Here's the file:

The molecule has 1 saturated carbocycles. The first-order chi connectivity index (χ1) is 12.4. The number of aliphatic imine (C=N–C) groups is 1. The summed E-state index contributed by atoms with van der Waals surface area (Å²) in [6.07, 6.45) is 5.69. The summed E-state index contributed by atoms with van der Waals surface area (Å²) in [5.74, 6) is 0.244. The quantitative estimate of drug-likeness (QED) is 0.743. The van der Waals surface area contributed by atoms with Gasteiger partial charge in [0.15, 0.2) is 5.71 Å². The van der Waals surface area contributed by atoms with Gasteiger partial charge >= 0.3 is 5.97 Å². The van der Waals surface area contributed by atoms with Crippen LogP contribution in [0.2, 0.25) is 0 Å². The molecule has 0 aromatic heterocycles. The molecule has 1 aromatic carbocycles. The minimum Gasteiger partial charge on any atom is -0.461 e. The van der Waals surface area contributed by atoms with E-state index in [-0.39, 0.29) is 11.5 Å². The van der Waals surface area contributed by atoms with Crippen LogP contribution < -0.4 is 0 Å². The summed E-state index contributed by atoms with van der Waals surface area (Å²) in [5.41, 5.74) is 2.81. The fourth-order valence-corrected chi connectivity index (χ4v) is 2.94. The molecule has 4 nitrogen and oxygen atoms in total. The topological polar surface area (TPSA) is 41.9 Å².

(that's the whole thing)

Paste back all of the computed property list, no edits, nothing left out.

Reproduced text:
The molecule has 1 saturated carbocycles. The first-order chi connectivity index (χ1) is 12.4. The number of aliphatic imine (C=N–C) groups is 1. The summed E-state index contributed by atoms with van der Waals surface area (Å²) in [6.07, 6.45) is 5.69. The summed E-state index contributed by atoms with van der Waals surface area (Å²) in [5.74, 6) is 0.244. The quantitative estimate of drug-likeness (QED) is 0.743. The van der Waals surface area contributed by atoms with Gasteiger partial charge in [0.15, 0.2) is 5.71 Å². The van der Waals surface area contributed by atoms with Gasteiger partial charge >= 0.3 is 5.97 Å². The van der Waals surface area contributed by atoms with Crippen LogP contribution in [0.2, 0.25) is 0 Å². The molecule has 0 aromatic heterocycles. The molecule has 1 aromatic carbocycles. The minimum Gasteiger partial charge on any atom is -0.461 e. The van der Waals surface area contributed by atoms with E-state index in [-0.39, 0.29) is 11.5 Å². The van der Waals surface area contributed by atoms with Crippen LogP contribution < -0.4 is 0 Å². The summed E-state index contributed by atoms with van der Waals surface area (Å²) in [5.41, 5.74) is 2.81. The fourth-order valence-corrected chi connectivity index (χ4v) is 2.94. The molecule has 4 nitrogen and oxygen atoms in total. The topological polar surface area (TPSA) is 41.9 Å².